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Let’s Turn It Up!


Kathy Cain: Hello, everyone, and welcome to today’s webinar. I’m Kathy Cain, president of Zehno, and I’ll be your moderator today. Your presenters today are Mariska Morse and Shane Shanks. Mariska Morse is vice president of marketing and operations for the Forté Foundation, and Shane Shanks is the editorial director and a senior strategist at Zehno. Now we’ll begin the presentation.

Shane Shanks: My name is Shane Shanks from Zehno. We are a consulting and marketing firm that works exclusively with higher education and with education-related institutions. We do institutional branding, we handle admissions campaigns, we create development campaigns. We also partner with business schools. We’re currently working with TCU and also the University of Iowa.

Mariska Morse: Hi, everyone. I’m Mariska Morse. I’m excited to be with you today. I’m the vice president of marketing and operations with the Forté Foundation. Forté is a nonprofit consortium of companies and business schools that works to increase women in leadership. Specifically we start educating women while they’re in college about what is business, what are careers in business and why they should earn an MBA. We provide programming along the career continuum for women, especially tools for their career, starting with college students, early career women, MBA students and professionals. We’re all about showcasing the possibilities of business careers for women and inspiring them to pursue leadership roles.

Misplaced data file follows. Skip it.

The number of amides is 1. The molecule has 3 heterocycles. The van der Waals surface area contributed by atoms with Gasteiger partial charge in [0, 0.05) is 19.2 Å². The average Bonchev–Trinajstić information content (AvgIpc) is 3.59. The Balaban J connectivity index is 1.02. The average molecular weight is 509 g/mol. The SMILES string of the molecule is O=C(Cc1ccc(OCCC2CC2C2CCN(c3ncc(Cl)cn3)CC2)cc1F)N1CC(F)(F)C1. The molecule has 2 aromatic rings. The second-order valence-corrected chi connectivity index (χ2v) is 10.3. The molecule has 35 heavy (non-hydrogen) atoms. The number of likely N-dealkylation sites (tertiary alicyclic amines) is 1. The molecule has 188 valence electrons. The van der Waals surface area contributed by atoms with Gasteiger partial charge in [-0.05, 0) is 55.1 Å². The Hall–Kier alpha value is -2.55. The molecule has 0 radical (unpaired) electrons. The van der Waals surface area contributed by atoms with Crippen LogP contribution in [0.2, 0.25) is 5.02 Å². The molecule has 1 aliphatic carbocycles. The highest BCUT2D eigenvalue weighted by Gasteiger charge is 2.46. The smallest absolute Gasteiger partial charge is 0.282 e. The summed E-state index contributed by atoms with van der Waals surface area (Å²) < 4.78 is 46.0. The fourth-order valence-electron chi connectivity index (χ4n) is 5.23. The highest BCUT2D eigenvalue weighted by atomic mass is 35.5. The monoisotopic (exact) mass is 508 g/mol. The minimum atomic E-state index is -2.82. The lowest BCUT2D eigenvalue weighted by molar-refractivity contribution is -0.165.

Shane Shanks: If you think back 50 years ago, most women didn’t attend college, but these days women make up more than 50 percent of all the students who are enrolled at four year colleges. And the number of women who earn bachelor’s degrees, I think, is a little more than 30 percent of the population now and that outnumbers men. So a lot of progress has been made for women.

Mariska Morse: Absolutely. I know that we have a lot of listeners today who work in business school recruiting. In fact, I saw a lot of names on the list that I’m familiar with, so hello to everybody that’s already a friend of Forté. I’m looking forward to meeting those that are new to Forté. I do want to say thank you to everyone who’s already been a huge part of the movement in terms of increasing the number of women getting their MBAs. We know it’s a life-changing degree and super for women in terms of their career advancement.

I want to give a special shout out to three schools who recently announced their increase in their women’s enrollment this particular year. ASU jumped up 13 percent, Washington Foster jumped up 10 percent and Michigan Ross School of Business jumped up 8 percent, so congrats to those three schools in particular. But I know that a lot of schools are out there doing amazing work. We’re just going to try and build on what’s already been started.